Plot the Best Course through Uncertainty

  • Outperform in the Next Normal

By Richard Moore

As Boards and CEOs, the task is clear: To lead organisations – teams – that will outperform, whatever conditions are faced. Leaders know that an organisation that has succeeded previously has no given right to do so in a new situation. As fresh growth opportunities emerge – and some new threats appear – change will be required for success.

Answering these 15 questions effectively – and frequently – will ensure your leaders plot the best course through any uncertainty.

The Way Ahead Series, by MU
Our team advise and support thousands of leaders across all sectors, as they find their organisations Way Ahead. In this series of articles our CEO, Richard Moore, distils practical advice from real leader successes and challenges. Advice focussed on how leaders can ensure their organisations – teams – outperform, whatever conditions are faced.

A. Questions That Create Clarity About Your Situation

As any navigator facing a thick fog knows, the pre-requisite for a successful course is to be sure about your start position. Without that being correct, no plan will have value. What matters in a period of rapid change is live and accurate data keeping you updated on your business context and reality:

1. What does your data tell you about where your organisation stands now?

2. What is different from where you stood last time you reviewed the data?

3. Listening to customers and colleagues, what are the themes?

  • New
  • Altered
  • Constant

Especially in times of change, hunches and anecdotes are risks to clear analysis that any leader can ill afford. Outdated realities from your organisation’s context in the prior era also have no value. The right Way Ahead, like all journeys, starts with certainty about precisely where you begin.

B. Questions About What You Can Achieve

Knowing whether you are best to maintain your direction through uncertainty, or should plan to alter course, can be assessed through answering these questions.

4. How are the customer needs your organisation addresses affected by change?

5. Which customer segments and locations will you prioritise next

6. Should your future market goals change, if so how?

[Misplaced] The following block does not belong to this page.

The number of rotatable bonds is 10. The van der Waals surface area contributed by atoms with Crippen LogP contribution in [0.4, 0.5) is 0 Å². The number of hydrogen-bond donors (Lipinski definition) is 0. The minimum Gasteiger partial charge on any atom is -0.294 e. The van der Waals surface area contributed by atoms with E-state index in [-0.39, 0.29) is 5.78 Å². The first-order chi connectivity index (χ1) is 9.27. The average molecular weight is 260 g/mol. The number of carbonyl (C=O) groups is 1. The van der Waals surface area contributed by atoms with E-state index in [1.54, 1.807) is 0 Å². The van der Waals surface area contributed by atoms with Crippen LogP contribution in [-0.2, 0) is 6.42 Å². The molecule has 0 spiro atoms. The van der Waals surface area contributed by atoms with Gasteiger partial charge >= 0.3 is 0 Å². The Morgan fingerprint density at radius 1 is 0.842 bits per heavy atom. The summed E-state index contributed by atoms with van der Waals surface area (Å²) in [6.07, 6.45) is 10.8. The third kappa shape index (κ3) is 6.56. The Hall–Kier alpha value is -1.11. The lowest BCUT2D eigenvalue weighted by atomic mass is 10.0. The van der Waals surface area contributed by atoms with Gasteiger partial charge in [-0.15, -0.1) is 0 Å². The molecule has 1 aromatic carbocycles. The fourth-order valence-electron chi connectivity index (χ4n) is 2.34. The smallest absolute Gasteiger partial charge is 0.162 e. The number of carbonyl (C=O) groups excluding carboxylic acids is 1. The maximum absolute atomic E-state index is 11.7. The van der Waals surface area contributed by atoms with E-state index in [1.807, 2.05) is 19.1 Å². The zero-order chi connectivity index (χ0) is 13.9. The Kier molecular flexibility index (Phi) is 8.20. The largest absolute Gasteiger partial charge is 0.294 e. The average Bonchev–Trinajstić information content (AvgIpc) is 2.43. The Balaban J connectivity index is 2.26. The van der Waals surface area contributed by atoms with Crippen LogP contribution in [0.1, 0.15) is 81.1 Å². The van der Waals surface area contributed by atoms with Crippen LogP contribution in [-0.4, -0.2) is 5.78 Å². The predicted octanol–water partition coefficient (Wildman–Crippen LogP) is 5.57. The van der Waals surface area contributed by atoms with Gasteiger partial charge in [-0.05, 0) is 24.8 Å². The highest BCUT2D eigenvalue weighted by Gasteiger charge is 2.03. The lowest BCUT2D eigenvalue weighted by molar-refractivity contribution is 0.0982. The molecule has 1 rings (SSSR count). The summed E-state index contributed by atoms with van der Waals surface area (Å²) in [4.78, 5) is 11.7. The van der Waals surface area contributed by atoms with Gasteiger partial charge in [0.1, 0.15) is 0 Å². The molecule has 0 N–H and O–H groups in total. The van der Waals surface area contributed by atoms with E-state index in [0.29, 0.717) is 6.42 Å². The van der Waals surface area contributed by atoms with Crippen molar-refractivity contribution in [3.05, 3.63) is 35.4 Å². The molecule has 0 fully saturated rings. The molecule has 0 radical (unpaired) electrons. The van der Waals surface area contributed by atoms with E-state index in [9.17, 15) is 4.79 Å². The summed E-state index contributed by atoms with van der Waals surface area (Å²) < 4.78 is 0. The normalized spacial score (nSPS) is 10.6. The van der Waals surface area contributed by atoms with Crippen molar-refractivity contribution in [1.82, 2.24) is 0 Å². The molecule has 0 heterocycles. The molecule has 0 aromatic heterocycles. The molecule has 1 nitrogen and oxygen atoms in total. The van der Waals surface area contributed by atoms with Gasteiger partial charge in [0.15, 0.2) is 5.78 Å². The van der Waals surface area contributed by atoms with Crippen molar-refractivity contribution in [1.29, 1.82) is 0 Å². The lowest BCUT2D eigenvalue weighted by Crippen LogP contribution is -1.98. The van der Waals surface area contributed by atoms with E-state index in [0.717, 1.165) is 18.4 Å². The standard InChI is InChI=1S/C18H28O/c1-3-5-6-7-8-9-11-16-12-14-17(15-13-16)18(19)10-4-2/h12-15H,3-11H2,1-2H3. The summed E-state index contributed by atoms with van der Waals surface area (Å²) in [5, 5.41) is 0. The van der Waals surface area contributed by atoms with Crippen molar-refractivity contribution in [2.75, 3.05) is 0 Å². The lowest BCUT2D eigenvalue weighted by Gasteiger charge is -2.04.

7. What competitors will you face?

  • Old
  • New/Emerging

8. What position will you take towards stakeholders?

  • Shareholders and/or owners
  • Employees
  • Regulators and authorities
  • In broader society

Whether the answers to these questions lead you to moderately adjust or radically change direction, making a clear decision about your future position in the market and towards stakeholders is essential. Establishing or renewing the best possible direction creates the understanding needed to confidently orientate your team. If you need to think big, modelling 4 or 5 scenarios can be valuable before moving forward.

C. Questions to Set Result Ambition and Identify Risks 

With a clear purpose and goal towards the market and stakeholders decided, an ambition level must be set and agreed with key stakeholders. What result will you produce on the market and for stakeholders?

9. What type of financial performance will you plan to achieve?

  • Profit
  • Revenue growth
  • Cost-effectiveness
  • Cash-flow
  • Development of assets

10. How will you foster organisation strength?

  • Position towards customers
  • Enhanced competitiveness
  • Mitigate weaknesses

11. Which stakeholder relations will you develop?

  • Shareholder satisfaction
  • Employee value proposition
  • Compliance to authorities’ regulatory requirements
  • Societal fit and purpose

Now your market and stakeholder goals are defined, your results ambition is set, and the main risks are understood. It is time to move on and describe the necessary effort and action required.

D. Questions to Decide the Actions Needed From Your Team

Any plan should be based on practical actions that will be taken by leaders and employees. A good plan is a simple as possible. What will you adjust in practice that will ensure needed changes come to life?

12. Adjustments to vision, mission, value proposition and goals

13. Changes to operating model, organisation structure, leadership and management

  • Agility
  • Values and culture
  • Operations, processes and tasks
  • Competency and capability
  • Business model
  • Risks: What action might you regret taking – or not taking?

With the best possible main actions decided, the final and most defining element becomes clear. Who will lead the effort and execute the plan effectively?

E. Questions About the Leadership You Must Secure

Leaders define success, look after people and ensure results are achieved – or not. Their impact is both large and immediate.

14. What leaders do you need to achieve the results required?

15. Where in the organisation should leaders be placed so they perform optimally?

With these 15 questions answered effectively, your leaders can keep navigating the best course and realise the opportunities that change always brings. And by following the data closely, and listening constantly, they can course-correct as needed. As any navigator will tell you, the more uncertain the waters, the more navigation effort is required. In times of change, only a competent navigator, solid facts and frequent reviews will suffice.

Extracted from a Series of Articles by MU CEO, Richard Moore; "Way Ahead"